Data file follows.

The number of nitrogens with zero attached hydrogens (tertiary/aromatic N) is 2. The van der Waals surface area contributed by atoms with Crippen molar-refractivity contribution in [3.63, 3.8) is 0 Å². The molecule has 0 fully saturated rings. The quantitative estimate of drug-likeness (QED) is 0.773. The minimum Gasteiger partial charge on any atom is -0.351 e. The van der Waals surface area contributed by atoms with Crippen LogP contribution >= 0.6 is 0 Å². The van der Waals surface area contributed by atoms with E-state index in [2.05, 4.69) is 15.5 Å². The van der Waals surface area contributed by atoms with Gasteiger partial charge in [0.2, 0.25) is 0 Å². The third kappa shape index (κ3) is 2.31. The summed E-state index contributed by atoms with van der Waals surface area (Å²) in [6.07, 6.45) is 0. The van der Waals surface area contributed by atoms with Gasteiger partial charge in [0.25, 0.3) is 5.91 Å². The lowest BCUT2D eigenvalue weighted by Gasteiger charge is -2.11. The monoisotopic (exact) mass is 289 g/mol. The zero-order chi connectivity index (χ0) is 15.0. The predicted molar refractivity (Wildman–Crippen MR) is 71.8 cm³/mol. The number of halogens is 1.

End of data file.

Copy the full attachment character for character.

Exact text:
The number of nitrogens with zero attached hydrogens (tertiary/aromatic N) is 2. The van der Waals surface area contributed by atoms with Crippen molar-refractivity contribution in [3.63, 3.8) is 0 Å². The molecule has 0 fully saturated rings. The quantitative estimate of drug-likeness (QED) is 0.773. The minimum Gasteiger partial charge on any atom is -0.351 e. The van der Waals surface area contributed by atoms with Crippen LogP contribution >= 0.6 is 0 Å². The van der Waals surface area contributed by atoms with E-state index in [2.05, 4.69) is 15.5 Å². The van der Waals surface area contributed by atoms with Gasteiger partial charge in [0.2, 0.25) is 0 Å². The third kappa shape index (κ3) is 2.31. The summed E-state index contributed by atoms with van der Waals surface area (Å²) in [6.07, 6.45) is 0. The van der Waals surface area contributed by atoms with Gasteiger partial charge in [0.25, 0.3) is 5.91 Å². The lowest BCUT2D eigenvalue weighted by Gasteiger charge is -2.11. The monoisotopic (exact) mass is 289 g/mol. The zero-order chi connectivity index (χ0) is 15.0. The predicted molar refractivity (Wildman–Crippen MR) is 71.8 cm³/mol. The number of halogens is 1.